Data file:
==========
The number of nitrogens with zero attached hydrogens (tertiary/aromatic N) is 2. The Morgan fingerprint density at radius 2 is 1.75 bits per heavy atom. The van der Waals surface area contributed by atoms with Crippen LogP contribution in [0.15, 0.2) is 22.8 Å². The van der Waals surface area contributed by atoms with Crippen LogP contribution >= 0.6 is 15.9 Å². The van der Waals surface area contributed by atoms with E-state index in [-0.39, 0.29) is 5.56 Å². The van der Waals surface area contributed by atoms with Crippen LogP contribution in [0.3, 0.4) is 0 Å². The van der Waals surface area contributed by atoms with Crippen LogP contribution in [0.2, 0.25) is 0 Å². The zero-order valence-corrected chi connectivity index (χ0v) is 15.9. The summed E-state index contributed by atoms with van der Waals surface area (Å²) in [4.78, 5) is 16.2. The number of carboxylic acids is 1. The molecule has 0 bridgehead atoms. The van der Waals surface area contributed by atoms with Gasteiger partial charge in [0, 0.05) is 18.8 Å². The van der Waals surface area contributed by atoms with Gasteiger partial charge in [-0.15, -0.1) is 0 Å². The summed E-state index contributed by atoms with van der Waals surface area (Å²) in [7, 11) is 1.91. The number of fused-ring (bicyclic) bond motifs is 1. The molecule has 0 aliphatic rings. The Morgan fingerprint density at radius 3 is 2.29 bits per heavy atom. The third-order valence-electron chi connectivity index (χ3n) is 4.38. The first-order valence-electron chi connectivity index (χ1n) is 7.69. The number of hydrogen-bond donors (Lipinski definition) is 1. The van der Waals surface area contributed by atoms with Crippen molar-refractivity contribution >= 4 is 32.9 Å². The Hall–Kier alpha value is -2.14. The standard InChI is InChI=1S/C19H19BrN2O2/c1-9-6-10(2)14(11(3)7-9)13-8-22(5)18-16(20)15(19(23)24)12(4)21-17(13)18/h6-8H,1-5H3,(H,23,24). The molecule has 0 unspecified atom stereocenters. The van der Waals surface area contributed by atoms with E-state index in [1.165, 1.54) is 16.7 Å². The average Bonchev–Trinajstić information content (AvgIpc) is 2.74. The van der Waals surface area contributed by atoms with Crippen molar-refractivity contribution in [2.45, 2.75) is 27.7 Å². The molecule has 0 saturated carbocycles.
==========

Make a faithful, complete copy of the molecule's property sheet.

The number of nitrogens with zero attached hydrogens (tertiary/aromatic N) is 2. The Morgan fingerprint density at radius 2 is 1.75 bits per heavy atom. The van der Waals surface area contributed by atoms with Crippen LogP contribution in [0.15, 0.2) is 22.8 Å². The van der Waals surface area contributed by atoms with Crippen LogP contribution >= 0.6 is 15.9 Å². The van der Waals surface area contributed by atoms with E-state index in [-0.39, 0.29) is 5.56 Å². The van der Waals surface area contributed by atoms with Crippen LogP contribution in [0.3, 0.4) is 0 Å². The van der Waals surface area contributed by atoms with Crippen LogP contribution in [0.2, 0.25) is 0 Å². The zero-order valence-corrected chi connectivity index (χ0v) is 15.9. The summed E-state index contributed by atoms with van der Waals surface area (Å²) in [4.78, 5) is 16.2. The number of carboxylic acids is 1. The molecule has 0 bridgehead atoms. The van der Waals surface area contributed by atoms with Gasteiger partial charge in [0, 0.05) is 18.8 Å². The van der Waals surface area contributed by atoms with Gasteiger partial charge in [-0.15, -0.1) is 0 Å². The summed E-state index contributed by atoms with van der Waals surface area (Å²) in [7, 11) is 1.91. The number of fused-ring (bicyclic) bond motifs is 1. The molecule has 0 aliphatic rings. The Morgan fingerprint density at radius 3 is 2.29 bits per heavy atom. The third-order valence-electron chi connectivity index (χ3n) is 4.38. The first-order valence-electron chi connectivity index (χ1n) is 7.69. The number of hydrogen-bond donors (Lipinski definition) is 1. The van der Waals surface area contributed by atoms with Crippen molar-refractivity contribution >= 4 is 32.9 Å². The Hall–Kier alpha value is -2.14. The standard InChI is InChI=1S/C19H19BrN2O2/c1-9-6-10(2)14(11(3)7-9)13-8-22(5)18-16(20)15(19(23)24)12(4)21-17(13)18/h6-8H,1-5H3,(H,23,24). The molecule has 0 unspecified atom stereocenters. The van der Waals surface area contributed by atoms with E-state index in [1.165, 1.54) is 16.7 Å². The average Bonchev–Trinajstić information content (AvgIpc) is 2.74. The van der Waals surface area contributed by atoms with Crippen molar-refractivity contribution in [2.45, 2.75) is 27.7 Å². The molecule has 0 saturated carbocycles.